Family: Egypt activist in prison starts ‘full hunger strike’

LONDON (AP) — Egypt’s most prominent imprisoned activist went on a “full hunger strike”’ on Tuesday and plans to stop drinking water on the first day of the global climate summit next week, his family said.

Alaa Abdel-Fattah, an outspoken dissident and a U.K. citizen, rose to prominence with the 2011 pro-democracy uprisings that swept the Middle East and in Egypt toppled long-time President Hosni Mubarak. The 40-year old activist spent most of the past decade behind bars and his detention has become a symbol of Egypt’s return to autocratic rule.

As international spotlight focuses on Egypt ahead of the climate summit — or COP27 — in the Red Sea town of Sharm el-Sheikh, Abdel-Fattah’s family has been lobbying for his release. His sister, Sanaa Seif, has been staging a sit-in at the headquarters of Britain’s Foreign Ministry to push the U.K. to take action in his case.

Abdel-Fattah said in a letter to his family that he would start the “full hunger strike,” Seif said Tuesday.

For more than six months, Abdel-Fattah has been on a partial hunger strike, consuming only 100 calories a day and his family is concerned for his health. He wrote that on Nov. 6, the first day of the COP27, he will also give up water.

The family, which communicates with Abdel-Fattah through weekly letters and during rare visits, says it fears that if Abdel-Fattah is not released during the climate conference, he would die without water. The family’s next visit is Nov. 17.

An Egyptian government media officer did not immediately respond to a request for comment on Tuesday. Authorities have previously denied that Abdel-Fattah is on a hunger strike.

He was first sentenced in 2014 after being convicted of taking part in an unauthorized protest and allegedly assaulting a police officer. He was released in 2019 after serving a five-year term but was rearrested later that year in a crackdown that followed rare anti-government protests.

In December 2021, he was sentenced to another five-year term on charges of spreading false news. He also faces separate charges of misusing social media and joining a terrorist group — a reference to the banned Muslim Brotherhood, which authorities declared a terrorist organization in 2013.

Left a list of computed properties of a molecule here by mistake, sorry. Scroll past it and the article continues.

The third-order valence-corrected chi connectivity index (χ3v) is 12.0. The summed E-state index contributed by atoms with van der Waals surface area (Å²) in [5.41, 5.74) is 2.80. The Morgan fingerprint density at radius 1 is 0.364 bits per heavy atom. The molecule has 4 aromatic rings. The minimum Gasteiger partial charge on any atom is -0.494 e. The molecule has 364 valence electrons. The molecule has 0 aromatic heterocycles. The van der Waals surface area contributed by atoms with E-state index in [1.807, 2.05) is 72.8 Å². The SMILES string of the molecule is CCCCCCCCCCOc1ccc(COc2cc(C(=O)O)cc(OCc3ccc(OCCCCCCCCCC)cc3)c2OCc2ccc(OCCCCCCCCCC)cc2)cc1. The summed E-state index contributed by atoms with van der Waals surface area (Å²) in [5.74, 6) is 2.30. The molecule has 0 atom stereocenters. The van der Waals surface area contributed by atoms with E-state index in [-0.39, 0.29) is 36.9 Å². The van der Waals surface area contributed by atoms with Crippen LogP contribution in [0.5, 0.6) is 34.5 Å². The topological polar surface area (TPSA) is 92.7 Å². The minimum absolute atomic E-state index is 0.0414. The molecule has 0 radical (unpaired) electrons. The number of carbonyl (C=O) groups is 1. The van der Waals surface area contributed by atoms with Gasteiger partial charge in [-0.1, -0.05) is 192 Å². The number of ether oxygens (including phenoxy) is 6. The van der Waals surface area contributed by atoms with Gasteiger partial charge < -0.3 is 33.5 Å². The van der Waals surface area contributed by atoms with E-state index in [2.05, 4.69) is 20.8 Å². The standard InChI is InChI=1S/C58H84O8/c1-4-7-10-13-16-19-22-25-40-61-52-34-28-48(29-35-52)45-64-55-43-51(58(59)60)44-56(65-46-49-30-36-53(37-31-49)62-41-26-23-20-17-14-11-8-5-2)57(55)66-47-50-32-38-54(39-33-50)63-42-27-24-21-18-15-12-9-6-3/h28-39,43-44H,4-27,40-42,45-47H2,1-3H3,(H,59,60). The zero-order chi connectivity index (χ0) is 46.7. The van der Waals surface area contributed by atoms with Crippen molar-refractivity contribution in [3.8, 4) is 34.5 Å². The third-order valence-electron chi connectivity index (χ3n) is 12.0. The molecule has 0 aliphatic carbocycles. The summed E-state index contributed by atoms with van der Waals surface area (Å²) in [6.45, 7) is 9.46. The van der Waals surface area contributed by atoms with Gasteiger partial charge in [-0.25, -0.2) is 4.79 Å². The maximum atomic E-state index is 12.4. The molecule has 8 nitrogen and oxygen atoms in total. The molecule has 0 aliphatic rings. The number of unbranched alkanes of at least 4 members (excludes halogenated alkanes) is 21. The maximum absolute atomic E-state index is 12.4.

In April, the family announced he had obtained British citizenship through his mother, Laila Soueif, a math professor at Cairo University who was born in London. The family said then that they sought a British passport for Abdel-Fattah as a way out of his “impossible ordeal.”

The family has criticized U.K. leaders for failing to push for a consular visit to Abdel-Fattah in the detention facility, especially as he is one of the tens of thousands of political prisoners in Egypt. Human Rights Watch estimates there are more than 60,000 behind bars.

“Alaa is a British citizen. He can be saved. There is a way out for him that is politically easy and face-saving for the Egyptian regime, only if the British government presses enough for his release,” Seif told The Associated Press, as she stood outside the U.K.’s Foreign, Commonwealth and Development Office headquarters.

The government of President Abdel Fattah el-Sissi, a U.S. ally with deep economic ties to European countries, has been relentlessly silencing dissenters and clamping down on independent organizations for years with arrests and restrictions. Many of the top activists involved in the 2011 uprising have fled the country or are now in prison, most under a draconian law passed in 2013 that effectively banned all street protests. In several instances, activists who carry dual citizenship have been deported and been made to give up their Egyptian citizenship.

Ahead of the global climate conference, Egypt’s human rights record has come under increasing scrutiny, though many activists fear that the attention to Abdel-Fattah’s case will wane as soon as the conference draws to a close and world leaders return home.

“Alaa is in danger, he decided that if they’re determined to keep him in prison forever, or until he dies, then at least he will decide the terms of the last battle and lead the charge,” his other sister, Mona Seif said in a video statement posted on social media. “I can’t ask him to stop what he’s doing,”

An influential blogger, Abdel-Fattah hails from a family of political activists, lawyers and writers. His late father was one of Egypt’s most tireless rights lawyers. His sisters — also British citizens — are also political activists, and his aunt is the award-winning novelist Ahdaf Soueif.

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